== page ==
Is Olympic Swimmer Dana Vollmer a Super Mom?

Growing up in the sixties, and coming of age in the seventies, the soundtrack of my childhood sounded like this:

She can bring home the bacon, fry it up in a pan… and never let you forget you’re a man.

The accompanying image from the Enjoli perfume ad was a baritone stripper wearing a business dress and stilettos while swinging a frying pan:

By the time the eighties rolled around, I had given up on being a stay-at-home mom. It was too hard. So I became a business owner with four young children. That’s when I decided to kill my inner Super Mom and bury the cape in the back yard.

The reality had hit me, after two years of running my own business, that I had done such a good job at being Super Mom that I could have vanished and it would have taken my kids till the weekend to figure out I was gone. Because I was always gone.

Enter the new Super Mom of 2016.

From USA Today

Super Mom and Super Dad have had quite a busy week … and it’s only Monday.

Dana Vollmer has already qualified for the Rio Olympics, with her second-place finish in the women’s 100-meter butterfly Monday night at U.S. Olympic trials here. Super Mom will try to become the first American female swimmer to win a gold medal after giving birth.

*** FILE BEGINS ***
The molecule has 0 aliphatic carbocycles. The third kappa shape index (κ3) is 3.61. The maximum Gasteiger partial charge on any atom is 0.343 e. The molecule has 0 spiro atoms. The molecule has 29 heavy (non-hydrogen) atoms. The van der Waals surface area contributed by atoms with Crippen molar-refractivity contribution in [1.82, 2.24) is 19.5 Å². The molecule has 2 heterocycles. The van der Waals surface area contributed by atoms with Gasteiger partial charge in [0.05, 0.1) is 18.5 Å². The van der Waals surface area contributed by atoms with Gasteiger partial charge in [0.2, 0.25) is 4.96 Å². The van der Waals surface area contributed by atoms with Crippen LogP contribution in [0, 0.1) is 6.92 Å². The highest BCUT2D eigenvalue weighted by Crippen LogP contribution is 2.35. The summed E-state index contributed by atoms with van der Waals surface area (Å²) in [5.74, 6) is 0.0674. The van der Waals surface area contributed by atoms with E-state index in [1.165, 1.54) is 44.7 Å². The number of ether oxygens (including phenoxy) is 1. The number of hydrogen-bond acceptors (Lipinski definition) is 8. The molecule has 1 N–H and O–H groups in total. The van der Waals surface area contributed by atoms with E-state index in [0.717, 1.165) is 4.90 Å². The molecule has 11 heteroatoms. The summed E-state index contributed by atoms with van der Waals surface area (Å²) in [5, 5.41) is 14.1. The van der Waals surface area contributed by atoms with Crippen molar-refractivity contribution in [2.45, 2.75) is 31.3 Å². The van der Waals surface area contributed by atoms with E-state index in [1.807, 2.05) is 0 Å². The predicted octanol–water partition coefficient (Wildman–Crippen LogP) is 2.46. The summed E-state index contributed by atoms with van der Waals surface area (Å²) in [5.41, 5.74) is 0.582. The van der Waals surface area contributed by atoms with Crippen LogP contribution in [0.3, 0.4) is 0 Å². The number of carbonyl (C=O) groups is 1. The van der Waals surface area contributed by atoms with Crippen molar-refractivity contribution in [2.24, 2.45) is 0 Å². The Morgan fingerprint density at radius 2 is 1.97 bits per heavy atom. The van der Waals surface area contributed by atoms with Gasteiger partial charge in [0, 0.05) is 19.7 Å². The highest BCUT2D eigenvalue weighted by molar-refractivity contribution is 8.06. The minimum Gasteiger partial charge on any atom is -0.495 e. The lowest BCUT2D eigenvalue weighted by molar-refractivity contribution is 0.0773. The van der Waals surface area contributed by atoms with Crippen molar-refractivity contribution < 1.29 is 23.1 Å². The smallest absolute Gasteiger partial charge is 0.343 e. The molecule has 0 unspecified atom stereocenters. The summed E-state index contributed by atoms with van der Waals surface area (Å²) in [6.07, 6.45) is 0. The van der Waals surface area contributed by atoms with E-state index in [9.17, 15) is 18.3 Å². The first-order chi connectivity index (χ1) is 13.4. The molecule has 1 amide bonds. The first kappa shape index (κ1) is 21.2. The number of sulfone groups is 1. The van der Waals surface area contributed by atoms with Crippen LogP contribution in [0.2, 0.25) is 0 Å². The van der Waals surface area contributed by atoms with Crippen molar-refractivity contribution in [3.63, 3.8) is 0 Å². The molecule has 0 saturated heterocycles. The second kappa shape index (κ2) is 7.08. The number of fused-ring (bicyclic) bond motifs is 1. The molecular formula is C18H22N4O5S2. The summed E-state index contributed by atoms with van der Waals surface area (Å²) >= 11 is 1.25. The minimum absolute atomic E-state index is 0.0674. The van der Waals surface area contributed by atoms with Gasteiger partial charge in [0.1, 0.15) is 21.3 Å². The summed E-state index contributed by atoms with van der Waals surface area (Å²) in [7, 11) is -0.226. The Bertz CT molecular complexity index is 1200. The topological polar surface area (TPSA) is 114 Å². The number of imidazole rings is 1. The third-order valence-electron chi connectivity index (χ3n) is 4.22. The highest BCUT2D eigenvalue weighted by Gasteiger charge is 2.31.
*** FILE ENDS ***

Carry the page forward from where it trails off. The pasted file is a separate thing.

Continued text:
Which brings us to Super Dad, the term Vollmer uses for her husband, Andy Grant, who is taking care of their 15-month-old son Arlen all week long while Vollmer focuses on the meet.

Vollmer’s body began its journey from pregnant woman to world-class swimmer 15 months ago, and it hasn’t been an easy one. The training and structure have helped Vollmer get her body back — and put her in position to show her son her dominance in the pool.

Show her son her dominance in the pool? As if it is for him? Seriously. At fifteen months, children still needs to be shown the difference between eating peas and rocks. At that age, the life lessons you can teach kids are to not put food up their noses and where to pee.

Don’t get me wrong, that is not to denigrate her accomplishments. If that is her drive and purpose in life — go for it. Apparently, her baby is blessed with a daddy who has no problem meeting the needs of his young son. Hey, it works. At least by the standards of today.

And by today, I mean that literally. The needs that everyone is meeting within their own family can only be accomplished in the present moment. Needs change. Children grow. Relationships evolve.

But don’t buy into the Super Mom lie the boomer generation fell for. She’s a myth. Super Mom was conjured up as a mythical creature by feminists to lure you away from the really hard parts of mothering: self-sacrifice. Motherhood is hard.

Good mothering is not rewarded in press releases. It’s often lonely, smelly, embarrassing and downright painful. The rewards are entirely internal and irrevocably eternal.

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